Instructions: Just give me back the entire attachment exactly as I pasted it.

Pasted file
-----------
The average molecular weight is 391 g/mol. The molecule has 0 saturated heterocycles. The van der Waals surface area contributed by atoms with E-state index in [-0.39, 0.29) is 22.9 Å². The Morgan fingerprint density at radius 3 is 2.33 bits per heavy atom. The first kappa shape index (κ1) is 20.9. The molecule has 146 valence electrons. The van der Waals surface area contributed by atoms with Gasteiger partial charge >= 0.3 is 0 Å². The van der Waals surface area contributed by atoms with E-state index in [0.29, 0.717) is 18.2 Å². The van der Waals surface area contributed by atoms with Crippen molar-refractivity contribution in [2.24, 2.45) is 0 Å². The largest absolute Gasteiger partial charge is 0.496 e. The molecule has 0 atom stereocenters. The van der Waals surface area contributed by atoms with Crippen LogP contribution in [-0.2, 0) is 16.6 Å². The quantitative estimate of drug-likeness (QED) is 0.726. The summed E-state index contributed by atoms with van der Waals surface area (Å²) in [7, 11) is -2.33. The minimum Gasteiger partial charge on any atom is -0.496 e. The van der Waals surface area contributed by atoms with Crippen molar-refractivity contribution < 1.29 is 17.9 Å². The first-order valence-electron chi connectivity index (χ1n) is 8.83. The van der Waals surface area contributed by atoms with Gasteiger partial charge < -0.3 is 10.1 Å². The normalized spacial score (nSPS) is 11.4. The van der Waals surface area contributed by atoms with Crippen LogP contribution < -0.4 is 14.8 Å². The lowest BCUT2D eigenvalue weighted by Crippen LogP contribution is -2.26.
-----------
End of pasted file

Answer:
The average molecular weight is 391 g/mol. The molecule has 0 saturated heterocycles. The van der Waals surface area contributed by atoms with E-state index in [-0.39, 0.29) is 22.9 Å². The Morgan fingerprint density at radius 3 is 2.33 bits per heavy atom. The first kappa shape index (κ1) is 20.9. The molecule has 146 valence electrons. The van der Waals surface area contributed by atoms with Gasteiger partial charge >= 0.3 is 0 Å². The van der Waals surface area contributed by atoms with E-state index in [0.29, 0.717) is 18.2 Å². The van der Waals surface area contributed by atoms with Crippen molar-refractivity contribution in [2.24, 2.45) is 0 Å². The largest absolute Gasteiger partial charge is 0.496 e. The molecule has 0 atom stereocenters. The van der Waals surface area contributed by atoms with Crippen LogP contribution in [-0.2, 0) is 16.6 Å². The quantitative estimate of drug-likeness (QED) is 0.726. The summed E-state index contributed by atoms with van der Waals surface area (Å²) in [7, 11) is -2.33. The minimum Gasteiger partial charge on any atom is -0.496 e. The van der Waals surface area contributed by atoms with Crippen molar-refractivity contribution < 1.29 is 17.9 Å². The first-order valence-electron chi connectivity index (χ1n) is 8.83. The van der Waals surface area contributed by atoms with Gasteiger partial charge < -0.3 is 10.1 Å². The normalized spacial score (nSPS) is 11.4. The van der Waals surface area contributed by atoms with Crippen LogP contribution < -0.4 is 14.8 Å². The lowest BCUT2D eigenvalue weighted by Crippen LogP contribution is -2.26.